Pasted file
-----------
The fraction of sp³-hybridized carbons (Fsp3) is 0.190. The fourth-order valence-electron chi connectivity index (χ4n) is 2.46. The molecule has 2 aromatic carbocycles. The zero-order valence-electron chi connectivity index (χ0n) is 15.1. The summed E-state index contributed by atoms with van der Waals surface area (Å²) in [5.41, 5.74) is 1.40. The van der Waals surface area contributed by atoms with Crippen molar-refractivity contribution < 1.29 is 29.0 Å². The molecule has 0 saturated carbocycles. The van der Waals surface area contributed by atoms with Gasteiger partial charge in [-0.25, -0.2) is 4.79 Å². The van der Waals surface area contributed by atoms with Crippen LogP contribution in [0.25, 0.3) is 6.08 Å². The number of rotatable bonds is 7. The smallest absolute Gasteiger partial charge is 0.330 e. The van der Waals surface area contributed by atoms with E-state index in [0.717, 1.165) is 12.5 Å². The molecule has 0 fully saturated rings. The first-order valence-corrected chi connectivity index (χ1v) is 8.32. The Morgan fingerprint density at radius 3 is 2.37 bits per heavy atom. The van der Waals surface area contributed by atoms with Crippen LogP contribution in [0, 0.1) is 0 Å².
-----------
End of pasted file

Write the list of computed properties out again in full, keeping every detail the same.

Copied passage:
The fraction of sp³-hybridized carbons (Fsp3) is 0.190. The fourth-order valence-electron chi connectivity index (χ4n) is 2.46. The molecule has 2 aromatic carbocycles. The zero-order valence-electron chi connectivity index (χ0n) is 15.1. The summed E-state index contributed by atoms with van der Waals surface area (Å²) in [5.41, 5.74) is 1.40. The van der Waals surface area contributed by atoms with Crippen molar-refractivity contribution < 1.29 is 29.0 Å². The molecule has 0 saturated carbocycles. The van der Waals surface area contributed by atoms with Gasteiger partial charge in [-0.25, -0.2) is 4.79 Å². The van der Waals surface area contributed by atoms with Crippen LogP contribution in [0.25, 0.3) is 6.08 Å². The number of rotatable bonds is 7. The smallest absolute Gasteiger partial charge is 0.330 e. The van der Waals surface area contributed by atoms with E-state index in [0.717, 1.165) is 12.5 Å². The molecule has 0 fully saturated rings. The first-order valence-corrected chi connectivity index (χ1v) is 8.32. The Morgan fingerprint density at radius 3 is 2.37 bits per heavy atom. The van der Waals surface area contributed by atoms with Crippen LogP contribution in [0, 0.1) is 0 Å².